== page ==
The truth behind Weezer's crack up
The following is an excerpt from a story in Entertainment Weekly’s May 25, 2001, issue.
”[‘Pinkerton’ is a] hideous record,” Weezer frontman Rivers Cuomo says. ”It was such a hugely painful mistake that happened in front of hundreds of thousands of people and continues to happen on a grander and grander scale and just won’t go away. It’s like getting really drunk at a party and spilling your guts in front of everyone and feeling incredibly great and cathartic about it, and then waking up the next morning and realizing what a complete fool you made of yourself.”
For a kid who grew up in the tiny Connecticut town of Yogaville dreaming of Kiss style rock stardom, the rejection was agonizing. Cuomo’s downfall was as sudden as his rise to fame — Weezer formed in Los Angeles in 1992 and signed a major label deal after only a few months of local club gigs — and it’s an experience Cuomo obviously doesn’t like to dwell on.
Unexpectedly, ”Pinkerton” — the flop follow up to Weezer’s self titled, triple platinum debut (known as the Blue Album) — is now seen as a minor classic, a failed album that has, ironically, revitalized Weezer’s career, winning them a new, younger audience and some genuine musical credibility. Exactly how this happened is a source of no small mystery (especially to Cuomo), but certainly it has something to do with ”Pinkerton” itself, a raw sounding angst fest that caught critics and the Weezer faithful off guard in 1996 but has gradually won a reputation as one of the ’90s’ great lost albums.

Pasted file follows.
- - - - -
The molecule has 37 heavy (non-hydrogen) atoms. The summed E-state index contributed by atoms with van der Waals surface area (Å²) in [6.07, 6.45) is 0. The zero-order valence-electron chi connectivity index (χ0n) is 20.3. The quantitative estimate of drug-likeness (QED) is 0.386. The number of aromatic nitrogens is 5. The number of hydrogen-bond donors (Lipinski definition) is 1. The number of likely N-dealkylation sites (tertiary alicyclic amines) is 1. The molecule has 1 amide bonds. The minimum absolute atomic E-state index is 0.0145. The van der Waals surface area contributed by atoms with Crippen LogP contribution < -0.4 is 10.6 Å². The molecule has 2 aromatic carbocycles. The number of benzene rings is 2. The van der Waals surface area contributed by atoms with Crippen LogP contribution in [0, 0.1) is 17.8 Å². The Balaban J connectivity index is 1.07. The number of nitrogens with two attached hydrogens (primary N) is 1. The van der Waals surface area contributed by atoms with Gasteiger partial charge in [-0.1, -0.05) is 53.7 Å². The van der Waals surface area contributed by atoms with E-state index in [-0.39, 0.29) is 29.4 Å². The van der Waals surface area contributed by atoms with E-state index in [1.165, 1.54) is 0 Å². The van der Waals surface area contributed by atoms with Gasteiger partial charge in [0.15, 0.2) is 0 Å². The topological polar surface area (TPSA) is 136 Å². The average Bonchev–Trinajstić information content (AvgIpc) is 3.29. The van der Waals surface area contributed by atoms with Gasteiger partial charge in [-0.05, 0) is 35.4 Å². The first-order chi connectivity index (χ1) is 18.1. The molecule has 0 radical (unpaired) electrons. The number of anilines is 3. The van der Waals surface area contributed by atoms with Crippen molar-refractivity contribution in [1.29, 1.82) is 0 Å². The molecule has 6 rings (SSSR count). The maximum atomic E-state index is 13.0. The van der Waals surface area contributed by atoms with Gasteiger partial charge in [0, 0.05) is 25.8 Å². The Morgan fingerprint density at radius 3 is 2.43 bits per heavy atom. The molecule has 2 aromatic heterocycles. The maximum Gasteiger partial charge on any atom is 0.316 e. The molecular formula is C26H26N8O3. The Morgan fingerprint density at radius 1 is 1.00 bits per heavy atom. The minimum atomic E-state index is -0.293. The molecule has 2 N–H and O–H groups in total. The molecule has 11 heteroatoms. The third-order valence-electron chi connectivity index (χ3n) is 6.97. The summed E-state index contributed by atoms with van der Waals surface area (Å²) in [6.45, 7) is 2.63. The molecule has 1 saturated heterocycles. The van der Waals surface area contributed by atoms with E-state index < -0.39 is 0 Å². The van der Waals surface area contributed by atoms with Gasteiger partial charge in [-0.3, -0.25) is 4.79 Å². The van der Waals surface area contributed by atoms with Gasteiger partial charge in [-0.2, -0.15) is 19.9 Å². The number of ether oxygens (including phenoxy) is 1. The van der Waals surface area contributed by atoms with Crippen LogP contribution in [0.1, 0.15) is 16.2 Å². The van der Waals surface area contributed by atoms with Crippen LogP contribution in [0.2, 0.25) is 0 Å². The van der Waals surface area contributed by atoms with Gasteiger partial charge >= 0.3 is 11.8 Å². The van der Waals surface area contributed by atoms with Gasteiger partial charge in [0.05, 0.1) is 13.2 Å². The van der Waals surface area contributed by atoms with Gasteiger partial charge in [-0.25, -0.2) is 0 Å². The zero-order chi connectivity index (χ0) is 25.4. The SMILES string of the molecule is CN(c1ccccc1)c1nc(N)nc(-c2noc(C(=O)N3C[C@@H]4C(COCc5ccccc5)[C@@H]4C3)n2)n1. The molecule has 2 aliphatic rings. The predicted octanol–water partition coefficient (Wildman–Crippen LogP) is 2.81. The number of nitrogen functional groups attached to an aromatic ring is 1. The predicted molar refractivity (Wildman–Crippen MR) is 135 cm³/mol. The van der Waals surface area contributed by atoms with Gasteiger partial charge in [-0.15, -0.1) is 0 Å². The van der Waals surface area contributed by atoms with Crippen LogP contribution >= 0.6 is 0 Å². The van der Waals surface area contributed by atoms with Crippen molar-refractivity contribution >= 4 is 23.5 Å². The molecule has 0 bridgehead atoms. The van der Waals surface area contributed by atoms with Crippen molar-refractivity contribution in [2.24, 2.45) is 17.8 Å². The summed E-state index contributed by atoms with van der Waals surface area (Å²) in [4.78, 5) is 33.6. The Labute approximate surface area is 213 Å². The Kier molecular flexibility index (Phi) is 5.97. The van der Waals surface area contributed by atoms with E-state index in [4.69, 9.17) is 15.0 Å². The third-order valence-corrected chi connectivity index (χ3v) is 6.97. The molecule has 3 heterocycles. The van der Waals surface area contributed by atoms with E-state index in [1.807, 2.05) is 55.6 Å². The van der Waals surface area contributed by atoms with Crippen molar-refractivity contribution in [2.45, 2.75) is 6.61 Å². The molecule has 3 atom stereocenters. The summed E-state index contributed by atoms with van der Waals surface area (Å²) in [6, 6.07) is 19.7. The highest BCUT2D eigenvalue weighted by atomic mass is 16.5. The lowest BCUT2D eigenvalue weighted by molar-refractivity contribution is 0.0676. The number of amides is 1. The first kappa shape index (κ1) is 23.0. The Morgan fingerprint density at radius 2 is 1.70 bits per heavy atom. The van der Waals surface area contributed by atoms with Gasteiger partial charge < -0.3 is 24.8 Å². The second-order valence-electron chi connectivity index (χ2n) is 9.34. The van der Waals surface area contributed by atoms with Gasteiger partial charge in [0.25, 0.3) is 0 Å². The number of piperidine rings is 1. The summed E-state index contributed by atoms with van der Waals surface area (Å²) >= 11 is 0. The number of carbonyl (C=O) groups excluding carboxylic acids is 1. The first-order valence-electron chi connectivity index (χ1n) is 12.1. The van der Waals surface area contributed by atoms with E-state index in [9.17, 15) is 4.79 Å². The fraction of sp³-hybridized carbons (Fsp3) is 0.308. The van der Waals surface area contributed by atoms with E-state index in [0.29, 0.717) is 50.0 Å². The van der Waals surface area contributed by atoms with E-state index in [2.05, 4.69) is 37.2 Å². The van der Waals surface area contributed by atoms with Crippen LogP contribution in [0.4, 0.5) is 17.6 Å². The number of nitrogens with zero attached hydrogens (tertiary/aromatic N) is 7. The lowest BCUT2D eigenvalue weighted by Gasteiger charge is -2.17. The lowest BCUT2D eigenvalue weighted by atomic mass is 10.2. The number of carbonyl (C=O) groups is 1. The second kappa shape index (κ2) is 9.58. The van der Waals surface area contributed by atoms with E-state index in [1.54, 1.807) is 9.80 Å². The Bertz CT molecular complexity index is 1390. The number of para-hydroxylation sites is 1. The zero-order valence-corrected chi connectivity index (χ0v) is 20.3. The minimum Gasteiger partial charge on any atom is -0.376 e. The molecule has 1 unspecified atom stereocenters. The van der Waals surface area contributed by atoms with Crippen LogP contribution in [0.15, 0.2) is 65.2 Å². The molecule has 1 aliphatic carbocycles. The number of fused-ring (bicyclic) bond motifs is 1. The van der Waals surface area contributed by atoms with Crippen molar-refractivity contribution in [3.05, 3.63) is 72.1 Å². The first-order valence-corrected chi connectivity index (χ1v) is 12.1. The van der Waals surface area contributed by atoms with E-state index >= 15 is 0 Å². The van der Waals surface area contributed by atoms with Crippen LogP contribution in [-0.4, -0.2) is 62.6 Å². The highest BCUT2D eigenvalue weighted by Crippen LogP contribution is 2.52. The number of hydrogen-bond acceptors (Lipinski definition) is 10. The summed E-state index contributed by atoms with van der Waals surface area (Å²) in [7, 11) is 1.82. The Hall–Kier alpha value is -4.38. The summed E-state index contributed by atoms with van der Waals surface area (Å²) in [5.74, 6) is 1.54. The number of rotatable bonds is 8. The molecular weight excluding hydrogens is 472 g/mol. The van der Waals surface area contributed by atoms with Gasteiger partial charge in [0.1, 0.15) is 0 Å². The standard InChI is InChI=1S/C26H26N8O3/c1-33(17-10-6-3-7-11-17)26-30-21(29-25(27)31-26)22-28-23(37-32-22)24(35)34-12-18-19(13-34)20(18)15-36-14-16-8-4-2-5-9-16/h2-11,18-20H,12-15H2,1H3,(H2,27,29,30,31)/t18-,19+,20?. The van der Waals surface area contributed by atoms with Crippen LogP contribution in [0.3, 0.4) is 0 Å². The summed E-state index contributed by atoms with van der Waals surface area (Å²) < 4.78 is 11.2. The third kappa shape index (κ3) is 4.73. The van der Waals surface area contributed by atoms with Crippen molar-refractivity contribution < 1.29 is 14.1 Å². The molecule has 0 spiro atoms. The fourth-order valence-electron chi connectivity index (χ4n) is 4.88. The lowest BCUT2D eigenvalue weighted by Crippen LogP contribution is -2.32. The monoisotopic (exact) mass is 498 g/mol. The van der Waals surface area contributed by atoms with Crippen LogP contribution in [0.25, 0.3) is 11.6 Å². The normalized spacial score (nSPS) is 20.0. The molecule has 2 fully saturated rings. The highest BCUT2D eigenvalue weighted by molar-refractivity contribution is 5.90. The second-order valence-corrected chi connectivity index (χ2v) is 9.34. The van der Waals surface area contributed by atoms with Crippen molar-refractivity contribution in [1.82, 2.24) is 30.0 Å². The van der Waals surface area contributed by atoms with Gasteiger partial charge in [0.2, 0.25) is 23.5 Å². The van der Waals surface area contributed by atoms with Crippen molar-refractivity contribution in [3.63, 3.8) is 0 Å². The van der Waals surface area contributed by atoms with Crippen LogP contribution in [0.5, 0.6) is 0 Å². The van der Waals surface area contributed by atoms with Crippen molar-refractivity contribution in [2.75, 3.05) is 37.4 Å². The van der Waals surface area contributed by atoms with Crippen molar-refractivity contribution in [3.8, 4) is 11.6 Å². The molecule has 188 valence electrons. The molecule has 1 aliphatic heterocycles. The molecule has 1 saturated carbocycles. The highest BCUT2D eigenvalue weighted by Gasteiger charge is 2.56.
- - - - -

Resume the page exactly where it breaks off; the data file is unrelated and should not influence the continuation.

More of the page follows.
At the time, however, Cuomo — then 26 — was devastated by the negative response. ”I got very sad,” he says. ”I became very unsure of my instincts.” After touring halfheartedly in support of the chart toppler, Cuomo retreated to Harvard, where he’d enrolled between the Blue Album and ”Pinkerton.” ”I didn’t know how people were going to react to me, if they were going to ridicule me or harass me or fawn all over me or whatever,” he says. ”But then I was shocked and disappointed to find out that they all ignored me completely. Eventually, I got to the point where I was like, ‘Shit, doesn’t anyone want an autograph?”’
For a while, Cuomo led a pretty normal student life, studying music history and poetry and writing papers on topics like ”Stravinsky’s attitudes toward Wagner and Romanticism and extreme emotionalism in music.” But two semesters shy of graduation, he dropped out. ”I just got excited about doing something else,” he says. ”I’m fickle.”
In 1998, Weezer reconvened in L.A. to start work on their third album. It quickly became clear that Cuomo wasn’t up to it. ”This is where the gruesome part of the story begins,” he says, squirming in his chair. The band had rented a pad directly underneath the 405 freeway. ”It was right across from a cement mixing plant — just the most lifeless, lame apartment,” says Cuomo. ”That’s when things really started to fall apart. I became depressed. I was saying ‘I don’t know what I want to do, I don’t know who I want to be, I just want to be alone.”’
Frustrated by the lack of progress and Cuomo’s dark mood, the rest of the band packed up and left. ”At first we were excited, like ‘Okay, we’re gonna play again!”’ says drummer Pat Wilson, 32 (the other band members are guitarist Brian Bell, 32, and new bassist Mikey Welsh, 30). ”But then three hours a day turned into one, and three days a week became one day a week. Rivers definitely withdrew. I just figured, ‘Look, that’s how he wants to be,’ so I let him be that way. What else can you do? I knew he’d figure it out. But finally I was like, ‘I don’t know why I’m here. I’m just gonna cruise.”’ Bell and Welsh followed suit.